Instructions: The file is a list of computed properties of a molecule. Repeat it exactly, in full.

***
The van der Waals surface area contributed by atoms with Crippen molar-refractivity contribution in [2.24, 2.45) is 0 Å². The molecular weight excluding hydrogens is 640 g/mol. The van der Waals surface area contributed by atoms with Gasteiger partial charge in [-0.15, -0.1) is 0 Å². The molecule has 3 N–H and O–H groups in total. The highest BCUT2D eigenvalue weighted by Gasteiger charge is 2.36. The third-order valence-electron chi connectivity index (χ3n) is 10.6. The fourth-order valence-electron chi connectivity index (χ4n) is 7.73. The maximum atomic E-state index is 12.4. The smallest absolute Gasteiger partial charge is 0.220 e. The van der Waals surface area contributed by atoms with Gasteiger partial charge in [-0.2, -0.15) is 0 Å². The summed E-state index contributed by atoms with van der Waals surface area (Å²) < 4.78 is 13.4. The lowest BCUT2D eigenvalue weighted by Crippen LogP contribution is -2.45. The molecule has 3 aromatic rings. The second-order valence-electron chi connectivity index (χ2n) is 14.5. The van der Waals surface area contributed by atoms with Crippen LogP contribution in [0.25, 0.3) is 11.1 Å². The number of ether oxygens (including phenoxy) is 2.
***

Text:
The van der Waals surface area contributed by atoms with Crippen molar-refractivity contribution in [2.24, 2.45) is 0 Å². The molecular weight excluding hydrogens is 640 g/mol. The van der Waals surface area contributed by atoms with Gasteiger partial charge in [-0.15, -0.1) is 0 Å². The molecule has 3 N–H and O–H groups in total. The highest BCUT2D eigenvalue weighted by Gasteiger charge is 2.36. The third-order valence-electron chi connectivity index (χ3n) is 10.6. The fourth-order valence-electron chi connectivity index (χ4n) is 7.73. The maximum atomic E-state index is 12.4. The smallest absolute Gasteiger partial charge is 0.220 e. The van der Waals surface area contributed by atoms with Gasteiger partial charge in [-0.2, -0.15) is 0 Å². The summed E-state index contributed by atoms with van der Waals surface area (Å²) < 4.78 is 13.4. The lowest BCUT2D eigenvalue weighted by Crippen LogP contribution is -2.45. The molecule has 3 aromatic rings. The second-order valence-electron chi connectivity index (χ2n) is 14.5. The van der Waals surface area contributed by atoms with Crippen LogP contribution in [0.25, 0.3) is 11.1 Å². The number of ether oxygens (including phenoxy) is 2.